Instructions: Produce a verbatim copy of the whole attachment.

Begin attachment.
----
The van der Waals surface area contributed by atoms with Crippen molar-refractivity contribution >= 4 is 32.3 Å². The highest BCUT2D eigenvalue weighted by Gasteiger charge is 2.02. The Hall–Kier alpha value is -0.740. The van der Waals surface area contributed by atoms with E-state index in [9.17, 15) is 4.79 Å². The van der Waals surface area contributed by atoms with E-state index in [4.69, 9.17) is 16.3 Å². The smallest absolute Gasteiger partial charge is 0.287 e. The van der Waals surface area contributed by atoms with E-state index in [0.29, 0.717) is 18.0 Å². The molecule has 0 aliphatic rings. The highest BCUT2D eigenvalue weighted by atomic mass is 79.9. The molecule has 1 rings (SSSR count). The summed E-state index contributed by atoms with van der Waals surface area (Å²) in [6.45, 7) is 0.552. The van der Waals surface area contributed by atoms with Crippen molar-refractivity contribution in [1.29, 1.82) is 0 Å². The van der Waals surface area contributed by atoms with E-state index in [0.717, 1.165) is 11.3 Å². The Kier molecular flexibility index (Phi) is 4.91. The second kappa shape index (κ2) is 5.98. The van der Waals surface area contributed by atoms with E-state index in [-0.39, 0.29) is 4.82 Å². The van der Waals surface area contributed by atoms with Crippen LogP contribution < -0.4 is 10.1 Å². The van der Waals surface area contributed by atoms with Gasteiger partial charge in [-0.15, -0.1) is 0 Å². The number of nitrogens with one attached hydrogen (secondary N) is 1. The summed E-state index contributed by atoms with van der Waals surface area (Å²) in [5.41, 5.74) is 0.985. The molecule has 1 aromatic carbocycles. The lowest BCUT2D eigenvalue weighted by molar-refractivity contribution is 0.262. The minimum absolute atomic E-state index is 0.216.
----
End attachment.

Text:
The van der Waals surface area contributed by atoms with Crippen molar-refractivity contribution >= 4 is 32.3 Å². The highest BCUT2D eigenvalue weighted by Gasteiger charge is 2.02. The Hall–Kier alpha value is -0.740. The van der Waals surface area contributed by atoms with E-state index in [9.17, 15) is 4.79 Å². The van der Waals surface area contributed by atoms with E-state index in [4.69, 9.17) is 16.3 Å². The smallest absolute Gasteiger partial charge is 0.287 e. The van der Waals surface area contributed by atoms with E-state index in [0.29, 0.717) is 18.0 Å². The molecule has 0 aliphatic rings. The highest BCUT2D eigenvalue weighted by atomic mass is 79.9. The molecule has 1 rings (SSSR count). The summed E-state index contributed by atoms with van der Waals surface area (Å²) in [6.45, 7) is 0.552. The van der Waals surface area contributed by atoms with Crippen molar-refractivity contribution in [1.29, 1.82) is 0 Å². The van der Waals surface area contributed by atoms with E-state index in [0.717, 1.165) is 11.3 Å². The Kier molecular flexibility index (Phi) is 4.91. The second kappa shape index (κ2) is 5.98. The van der Waals surface area contributed by atoms with E-state index in [-0.39, 0.29) is 4.82 Å². The van der Waals surface area contributed by atoms with Crippen LogP contribution < -0.4 is 10.1 Å². The van der Waals surface area contributed by atoms with Gasteiger partial charge in [-0.15, -0.1) is 0 Å². The number of nitrogens with one attached hydrogen (secondary N) is 1. The summed E-state index contributed by atoms with van der Waals surface area (Å²) in [5.41, 5.74) is 0.985. The molecule has 1 aromatic carbocycles. The lowest BCUT2D eigenvalue weighted by molar-refractivity contribution is 0.262. The minimum absolute atomic E-state index is 0.216.